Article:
Critics are concerned that these measures will cause sudden and significant hardship for many claimants, including a disproportionate number of vulnerable claimants who tend to be in social housing, which was why it always exempted HB from restrictions in the past. Many claimants will not be in a position to make up the shortfall between their rent and HB, or to move to smaller accommodation quickly or at all, raising the spectre of increasing rent arrears and repossessions in the social rented sector. This, together with the cessation of most direct payments to landlords under universal credit, could pose great difficulties for providers of social housing and even threaten the financial viability of some schemes. A recent report commissioned by the National Housing Federation, based on a survey of 232 housing associations, found that more than three in five believed they would be significantly affected by the changes and that 90 per cent of those were expecting increased rent arrears.13
The restrictions will undoubtedly result in significant savings for the exchequer, but there is little evidence that they will act as a work incentive, or enhance mobility and better use of the housing stock within the social rented sector. The government’s IA shows that there is generally a mismatch between the needs and availability of social accommodation, with a surplus of three-bedroom properties and a shortage of one-bedroom properties. This means that, in many areas, there are insufficient properties for tenants to ‘downsize’ to, forcing them to move further afield or into the private sector. There are also regional variations, with the highest rates of overcrowding generally occurring in areas (such as London) with the lowest rates of under-occupation, reducing the potential impact of the changes on the problems of mobility and overcrowding.
The restrictions are likely to affect many tenants whose children have grown up and left home. They may have been living in their accommodation for many years and moving could uproot them from family, friends and support services. A large proportion of social tenants are disabled or have long-term health problems, and many homes are adapted for people with disabilities. An estimated 108,000 working-age tenants in social housing live in adapted homes with one or more spare rooms.14 Many will find it difficult to find suitable smaller accommodation and those that manage to do so may be uprooted from support services. The changes could also affect some foster carers with spare bedrooms who are between or awaiting placements.
Options for affected claimants
The most important safety net for affected claimants is discretionary housing payments, which can be paid by LAs to meet shortfalls between HB and rent. The problem is that payments are, by definition, discretionary, local authority funding is cash limited, and there has been a big increase in demand for payments from private tenants because of all the HB cuts. LAs are likely to prioritise vulnerable groups such as disabled claimants and may only make payments for a limited period while claimants arrange longer term solutions - eg, finding alternative accommodation. There is no right of appeal against the refusal of a payment, but claimants can request a review and decisions are ultimately challengeable by judicial review.
There is a right of appeal against the imposition of the deductions, but the circumstances and percentages are prescribed in the regulations and cannot be varied by a tribunal. The only matters which can therefore practically be pursued via appeal are likely to be whether a particular room should be classed as a bedroom, whether a person is occupying the dwelling (eg, during a period of temporary absence), and whether children are entitled to separate rooms because of disability (see above). There may be scope for further test cases relating to the needs of disabled claimants for additional rooms (this is partly dependent on the final outcome of the Burnip, Trengrove and Gorry cases – see above).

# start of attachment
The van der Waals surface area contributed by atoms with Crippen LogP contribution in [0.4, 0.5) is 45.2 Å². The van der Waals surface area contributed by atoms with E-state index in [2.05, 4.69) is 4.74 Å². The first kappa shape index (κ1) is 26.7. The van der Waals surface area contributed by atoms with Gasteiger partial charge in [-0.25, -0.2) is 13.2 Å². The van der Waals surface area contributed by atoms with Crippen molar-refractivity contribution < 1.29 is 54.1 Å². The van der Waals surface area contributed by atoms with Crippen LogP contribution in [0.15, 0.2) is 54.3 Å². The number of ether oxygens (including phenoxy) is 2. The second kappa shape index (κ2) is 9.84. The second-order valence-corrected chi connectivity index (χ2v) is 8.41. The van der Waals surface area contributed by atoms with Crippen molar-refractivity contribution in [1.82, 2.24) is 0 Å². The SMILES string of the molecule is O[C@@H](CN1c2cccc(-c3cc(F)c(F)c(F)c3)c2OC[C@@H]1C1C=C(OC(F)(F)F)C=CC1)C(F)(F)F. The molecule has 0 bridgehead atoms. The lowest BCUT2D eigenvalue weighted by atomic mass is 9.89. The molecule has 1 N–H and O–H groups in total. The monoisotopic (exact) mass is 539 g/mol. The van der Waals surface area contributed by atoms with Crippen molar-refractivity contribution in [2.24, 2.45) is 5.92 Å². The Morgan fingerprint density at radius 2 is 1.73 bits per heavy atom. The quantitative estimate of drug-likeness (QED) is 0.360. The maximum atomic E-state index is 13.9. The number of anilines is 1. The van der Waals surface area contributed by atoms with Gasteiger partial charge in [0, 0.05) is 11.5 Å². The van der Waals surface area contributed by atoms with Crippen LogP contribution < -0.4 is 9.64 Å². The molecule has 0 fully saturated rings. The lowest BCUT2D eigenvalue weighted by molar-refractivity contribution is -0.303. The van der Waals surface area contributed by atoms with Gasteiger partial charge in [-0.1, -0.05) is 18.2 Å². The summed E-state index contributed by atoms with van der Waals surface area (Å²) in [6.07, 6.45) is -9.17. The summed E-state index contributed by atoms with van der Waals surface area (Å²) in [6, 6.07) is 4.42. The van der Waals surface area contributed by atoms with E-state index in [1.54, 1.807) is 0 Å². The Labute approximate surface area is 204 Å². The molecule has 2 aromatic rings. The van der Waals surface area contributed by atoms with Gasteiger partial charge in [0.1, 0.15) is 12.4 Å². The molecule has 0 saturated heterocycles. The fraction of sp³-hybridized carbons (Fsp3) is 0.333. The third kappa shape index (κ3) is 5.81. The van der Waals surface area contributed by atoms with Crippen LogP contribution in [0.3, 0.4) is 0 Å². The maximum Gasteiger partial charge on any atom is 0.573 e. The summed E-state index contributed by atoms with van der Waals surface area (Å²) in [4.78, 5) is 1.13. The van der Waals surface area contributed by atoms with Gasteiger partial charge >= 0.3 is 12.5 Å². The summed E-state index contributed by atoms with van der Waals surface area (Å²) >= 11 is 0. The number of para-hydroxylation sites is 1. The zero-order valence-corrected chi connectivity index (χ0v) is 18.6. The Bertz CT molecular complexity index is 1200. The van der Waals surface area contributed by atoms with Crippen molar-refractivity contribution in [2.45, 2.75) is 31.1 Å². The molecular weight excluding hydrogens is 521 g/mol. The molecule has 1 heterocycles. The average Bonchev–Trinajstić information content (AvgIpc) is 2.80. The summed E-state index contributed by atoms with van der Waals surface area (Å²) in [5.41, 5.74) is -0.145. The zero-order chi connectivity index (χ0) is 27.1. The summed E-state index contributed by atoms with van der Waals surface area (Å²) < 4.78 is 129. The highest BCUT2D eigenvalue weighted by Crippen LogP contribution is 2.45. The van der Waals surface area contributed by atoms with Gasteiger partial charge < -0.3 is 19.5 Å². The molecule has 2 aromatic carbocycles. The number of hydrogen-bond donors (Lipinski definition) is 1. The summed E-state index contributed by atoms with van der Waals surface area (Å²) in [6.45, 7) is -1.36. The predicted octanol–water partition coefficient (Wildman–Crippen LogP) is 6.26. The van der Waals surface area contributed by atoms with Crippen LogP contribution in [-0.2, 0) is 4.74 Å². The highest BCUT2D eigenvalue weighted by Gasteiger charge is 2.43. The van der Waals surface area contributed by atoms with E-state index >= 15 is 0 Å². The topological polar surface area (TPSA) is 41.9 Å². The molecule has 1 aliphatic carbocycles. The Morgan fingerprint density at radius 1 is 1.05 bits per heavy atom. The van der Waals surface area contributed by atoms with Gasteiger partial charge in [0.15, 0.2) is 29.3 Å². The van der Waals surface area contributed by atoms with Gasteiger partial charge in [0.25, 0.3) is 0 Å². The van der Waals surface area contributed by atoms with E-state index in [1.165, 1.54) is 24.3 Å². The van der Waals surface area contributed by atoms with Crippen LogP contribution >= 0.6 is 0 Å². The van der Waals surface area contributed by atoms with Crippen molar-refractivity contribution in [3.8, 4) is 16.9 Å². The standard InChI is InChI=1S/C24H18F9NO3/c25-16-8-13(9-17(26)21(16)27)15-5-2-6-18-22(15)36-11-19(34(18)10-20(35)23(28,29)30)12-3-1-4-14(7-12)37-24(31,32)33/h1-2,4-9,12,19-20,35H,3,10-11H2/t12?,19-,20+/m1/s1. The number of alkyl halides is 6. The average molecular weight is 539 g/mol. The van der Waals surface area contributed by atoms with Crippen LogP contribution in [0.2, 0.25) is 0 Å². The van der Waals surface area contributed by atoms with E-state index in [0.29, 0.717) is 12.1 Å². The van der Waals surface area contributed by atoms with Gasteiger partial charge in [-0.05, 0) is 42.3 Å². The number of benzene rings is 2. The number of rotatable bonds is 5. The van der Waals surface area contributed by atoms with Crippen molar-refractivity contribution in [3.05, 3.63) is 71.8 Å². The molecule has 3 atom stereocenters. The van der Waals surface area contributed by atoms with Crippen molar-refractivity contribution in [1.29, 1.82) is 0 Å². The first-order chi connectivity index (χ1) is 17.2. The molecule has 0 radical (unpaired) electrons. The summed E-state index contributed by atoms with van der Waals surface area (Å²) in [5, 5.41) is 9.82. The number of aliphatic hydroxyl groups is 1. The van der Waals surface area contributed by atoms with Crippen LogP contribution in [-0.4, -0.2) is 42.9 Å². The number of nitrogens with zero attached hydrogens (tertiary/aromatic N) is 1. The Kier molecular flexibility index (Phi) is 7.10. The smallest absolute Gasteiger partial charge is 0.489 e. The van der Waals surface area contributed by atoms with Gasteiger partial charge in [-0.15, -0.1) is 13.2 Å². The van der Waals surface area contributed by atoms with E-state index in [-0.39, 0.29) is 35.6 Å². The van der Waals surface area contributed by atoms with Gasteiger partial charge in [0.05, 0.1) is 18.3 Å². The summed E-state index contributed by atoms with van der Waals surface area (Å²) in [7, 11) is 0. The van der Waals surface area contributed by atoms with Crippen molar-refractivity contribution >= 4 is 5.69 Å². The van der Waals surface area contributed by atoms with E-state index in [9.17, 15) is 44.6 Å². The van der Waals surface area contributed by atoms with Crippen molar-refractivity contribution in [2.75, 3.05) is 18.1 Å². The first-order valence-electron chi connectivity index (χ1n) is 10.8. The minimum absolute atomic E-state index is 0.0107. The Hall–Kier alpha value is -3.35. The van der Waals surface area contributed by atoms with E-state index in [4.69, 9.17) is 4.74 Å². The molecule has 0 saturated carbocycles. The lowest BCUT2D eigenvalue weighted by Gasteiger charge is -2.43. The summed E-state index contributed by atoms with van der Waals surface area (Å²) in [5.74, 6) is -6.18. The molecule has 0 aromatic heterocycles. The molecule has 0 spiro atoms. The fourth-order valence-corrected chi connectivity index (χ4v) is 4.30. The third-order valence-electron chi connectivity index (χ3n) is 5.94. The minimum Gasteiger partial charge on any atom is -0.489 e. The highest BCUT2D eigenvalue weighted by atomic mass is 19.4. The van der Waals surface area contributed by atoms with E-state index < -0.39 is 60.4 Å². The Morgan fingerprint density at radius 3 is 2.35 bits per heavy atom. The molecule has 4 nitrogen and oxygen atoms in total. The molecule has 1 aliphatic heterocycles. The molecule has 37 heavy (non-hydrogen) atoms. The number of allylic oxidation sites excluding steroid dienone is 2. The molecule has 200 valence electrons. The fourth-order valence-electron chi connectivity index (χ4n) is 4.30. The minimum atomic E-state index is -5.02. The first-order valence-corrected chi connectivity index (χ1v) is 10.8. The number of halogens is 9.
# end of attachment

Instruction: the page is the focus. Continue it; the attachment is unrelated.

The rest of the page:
In practice, many claimants subject to the deductions will be faced with the stark choice of having to make up the shortfall between their rent and HB from other resources, or moving home. Letting a spare room to a subtenant or lodger may be an option in some cases (permission may be needed from the landlord to do this), but the rules about how payments are treated and whether non-dependant deductions apply can be complex (see pp266 and 924 of CPAG’s Welfare Benefits and Tax Credits Handbook 2012/13) and claimants should seek advice before proceeding. The rules will also be different under UC (see above) as lodgers and sub-tenants will no longer count when applying the size criteria, but neither will the income received in most cases.15
Claimants who start to accrue rent arrears should discuss the situation with their landlord and seek independent advice at an early stage.
Correction post publication:
Note: This article as originally published stated that HB would be reduced by 14% or 25% under these rules. That is only true for someone who was receiving maximum HB. The 14% or 25% reduction is in fact applied to the eligible rent (ie the amount of rent which would be covered if a person was receiving maximum HB). For someone whose income is above their applicable amount, the percentage loss may in fact be much higher than 14% or 25% as the following example makes clear:
Jane is aged 33 and lives alone in a 2 bedroom housing associaton flat.
Her rent (excluding ineligible amounts is £90 per week).
She works part time and earns £156.70 per week after tax etc.
Before the application of the size criteria her HB is therefore worked out as follows:
Income = £151.70 after £5 disregard
Applicable amount = £71.70
Income which exceeds applicable amount = £80
65% of this £80 (£52) is deducted from her maximum HB
HB = £90 - £52 = £38 per week
After the 14% reduction is applied her eligible rent is reduced by 14% to £77.40.
Her HB is therefore now = £77.40 - £52 = £25.40
Although her eligible rent has been reduced by 14% the effect on her HB is a reduction from £38 to £25.40 per week (or about 33%)
Please be aware that welfare rights law and guidance change frequently. Therefore older Bulletin articles may be out of date. Use keywords or the search function to find more recent material on this topic.
- 1. Reg 5 HB (Amendment) Regulations 2012 (SI No.3040), which inserts new regs 12BA, A13 and B13 into the HB Regulations 2006
- 2. Reg A13 HB Regulations
- 3. Reg 2(1) and para 3(1A) Sch 2 HB Regulations
- 4. Reg B13(5) and 2(1) HB Regulations
- 5. See reg 7 HB Regulations and associated caselaw
- 6. HB/CTB Circular A6/2012
- 7. Reg B13(3) HB Regulations
- 8. Reg B13(4) HB Regulations
- 9. Reg 12BA HB Regulations
- 10. Reg 1(3) HB (Amendment) Regulations 2012
- 11. paras 8–12 Sch 4 Draft Universal Credit Regulations 2013
- 12. Housing Benefit: under occupation of social housing, Impact Assessment, 28 June 2012
- 13. Impact of Welfare Reform on Housing Associations – 2012 baseline report, Ipsos MORI for the National Housing Federation, January 2013
- 14. ‘New rules could price thousands of disabled people out of their homes’, National Housing Federation, 23 March 2011
- 15. Up to £4,250 per annum is not taxable and therefore not counted as income under the UC Regulations